Northwest NEWS

September 25, 2000

Front Page

At Woodinville City Hall,

'real' people help people
  
   by Bronwyn Wilson
   Senior Staff Reporter
   WOODINVILLE­Punch in the phone number of any business, college, or government agency and chances are a recording, usually a nasal-sounding female, will answer. "If you want di-reck-shuns, press 1. If you want to reg-i-sturrrr, press 2...."
   Just as typewriters have been replaced by computers, so have real people been replaced with automated telephone answering systems. But there's at least one or two places left on the planet where real persons still answer the phones.
   At Woodinville City Hall, the real persons are Jenny Kuhn, Administrative Assistant, and Dawn Pickard, Senior Administrative Assistant.
   Seated at their desks, Kuhn and Pickard personally respond to every call placed to the main number at City Hall. They handle well over a hundred calls per day. What's even more remarkable, both women are always friendly no matter how busy they are. They wouldn't even consider answering the phone with a curt, "Yeah? Whada'ya want?" They are welcome reminders of a time when people helped people, instead of technology helping to sometimes frustrate people.
   In between phone calls and people walking in to ask questions, Kuhn and Pickard have numerous other duties they attend to. Nevertheless, they want to provide a government that's approachable to its citizens. "It's strictly a hands-on commitment to our community," Pickard said.
   City Clerk Sandra Cain-Steffler explained that a previous city manager had expressed his desire for City Hall to have an open door policy and that policy is maintained to this day. Both Pickard and Cain-Steffler said that Woodinville is one of the few cities left that still answers the phones with real people rather than a recording.
   Kuhn has been with the city just over a year and Pickard is a three-year veteran. Sandra Cain-Steffler, who has been city clerk for three years and was recently accepted to the International Institute of Municipal Clerks, pitches in to help Kuhn and Pickard when needed.
   Describing the enormity of calls during special events, Cain-Steffler said, "Before the 4th of July event and the Light Festival at Christmas, Dawn and Jenny will be on the phone constantly."
   Kuhn said that the majority of people who call in are friendly.
   "I rarely get an angry person," she added.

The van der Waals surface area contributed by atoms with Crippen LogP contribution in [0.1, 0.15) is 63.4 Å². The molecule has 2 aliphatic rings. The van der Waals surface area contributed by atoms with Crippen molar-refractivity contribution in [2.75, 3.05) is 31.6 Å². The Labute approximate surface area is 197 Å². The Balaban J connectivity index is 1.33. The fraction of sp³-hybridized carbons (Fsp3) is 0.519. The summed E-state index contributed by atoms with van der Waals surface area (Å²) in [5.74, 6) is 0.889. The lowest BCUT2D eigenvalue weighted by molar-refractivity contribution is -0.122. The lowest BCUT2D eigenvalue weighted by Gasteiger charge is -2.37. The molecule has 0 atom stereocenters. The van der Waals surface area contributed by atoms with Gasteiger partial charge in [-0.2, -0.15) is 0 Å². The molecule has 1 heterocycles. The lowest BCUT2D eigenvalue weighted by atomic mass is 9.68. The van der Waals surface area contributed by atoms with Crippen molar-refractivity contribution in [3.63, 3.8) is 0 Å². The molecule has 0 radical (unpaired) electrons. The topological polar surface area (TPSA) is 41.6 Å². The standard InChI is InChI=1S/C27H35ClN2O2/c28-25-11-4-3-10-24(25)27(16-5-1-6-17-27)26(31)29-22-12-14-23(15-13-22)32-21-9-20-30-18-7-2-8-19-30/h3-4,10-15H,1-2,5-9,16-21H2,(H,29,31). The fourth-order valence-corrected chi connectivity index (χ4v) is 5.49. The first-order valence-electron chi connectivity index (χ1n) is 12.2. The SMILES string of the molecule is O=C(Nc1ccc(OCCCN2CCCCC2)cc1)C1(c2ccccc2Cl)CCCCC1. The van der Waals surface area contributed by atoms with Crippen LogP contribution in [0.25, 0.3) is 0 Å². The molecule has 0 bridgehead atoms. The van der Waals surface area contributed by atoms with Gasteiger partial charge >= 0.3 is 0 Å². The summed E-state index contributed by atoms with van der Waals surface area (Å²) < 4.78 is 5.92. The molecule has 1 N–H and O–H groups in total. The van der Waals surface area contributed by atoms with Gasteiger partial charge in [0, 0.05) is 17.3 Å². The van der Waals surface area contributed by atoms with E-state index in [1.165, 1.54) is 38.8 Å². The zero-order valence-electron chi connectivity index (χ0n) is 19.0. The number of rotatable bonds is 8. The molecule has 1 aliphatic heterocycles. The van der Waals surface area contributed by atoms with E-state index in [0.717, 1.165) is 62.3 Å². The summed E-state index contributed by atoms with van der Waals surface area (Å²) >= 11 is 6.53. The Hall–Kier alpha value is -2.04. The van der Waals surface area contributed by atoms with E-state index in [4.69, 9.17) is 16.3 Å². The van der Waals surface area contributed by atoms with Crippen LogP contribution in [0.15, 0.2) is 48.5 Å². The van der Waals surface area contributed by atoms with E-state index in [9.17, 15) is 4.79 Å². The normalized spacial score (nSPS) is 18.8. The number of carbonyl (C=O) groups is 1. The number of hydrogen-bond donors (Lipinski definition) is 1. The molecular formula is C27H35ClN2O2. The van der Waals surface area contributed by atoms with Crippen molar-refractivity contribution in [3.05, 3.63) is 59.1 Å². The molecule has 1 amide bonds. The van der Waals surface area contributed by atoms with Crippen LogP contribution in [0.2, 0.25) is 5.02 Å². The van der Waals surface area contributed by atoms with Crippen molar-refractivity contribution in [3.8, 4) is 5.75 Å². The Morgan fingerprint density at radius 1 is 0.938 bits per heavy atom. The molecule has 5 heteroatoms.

Pickard explained that some days are filled with a lighthearted chuckle or two at some of the funny calls. She recalled a woman calling her from her bathroom where she was holed up while a bumblebee was on the loose in her house threatening to sting the lady if she dared leave her refuge.
   The lady wanted Pickard to come to her house and shoo the dangerous insect from the premises. Sandra Cain-Steffler remembered taking an odd call when she first came to work for the City.
   "I received a call from a lady who wanted me to come out to her house and get her neighbor's chickens off her roof," she said, smiling at the thought of the woman's confidence in her roof climbing abilities.
   Pickard said that the most unusual call was from a citizen who called to ask what wildflower mix was used on the I-405 corridor. The thought of that call brought a smile to the three women, amused at people who assume they drive around identifying roadside plants in preparation of gardening questions.
   On a serious note, Kuhn mentioned that she had just received a call from a man looking for shelter. And as much as Kuhn and Pickard would like to help everyone, they have limits to their power and knowledge at City Hall. However, they are usually able to direct the person to another agency that can assist with their inquiry.
   Still, they have plenty of answers to city related information. Next to their phone is a "cheat sheet" full of telephone numbers callers regularly ask for, such as the number to the local utility or the Woodinville Weekly. Pertinent city statistics, including the population of Woodinville and the longitude and latitude of the city are posted on a blackboard beside Kuhn's work station. But there are many other reasons people call: some to report a street light out, others to ask about police matters, street closures, directions‹or to inquire about historical information, how to apply for a local business license or how to contact a state representative. And some people simply call and say, "I'm moving here.What do I need to do?"
   City Hall isn't totally without automation and does rely on a voice mail system for the main City Hall number for employees who are away from their desk and for after hours. According to Cain-Steffler, City Hall has four voice mail trees with twenty phone lines. When City Hall moves to its new building next spring, Cain-Steffler said that the voice mail system will go with them. ìWeíre still discussing all the mechanics of the phone system.î She said the physical move will be done by the phone company. However, the job of rebuilding the entire phone system at City Hall may go to her. Cain-Steffler has spent week-ends studying two thick manuals on the phone system and voice mail.
  
   When in their new building, Kuhn and Pickard will be stationed on the second floor. They will continue to provide their friendly ëweíre-here-to-serve-youí manner and they wouldnít have it any other way. But the secret to keeping their upbeat style was out when Pickard quipped, ìCoffee helps.î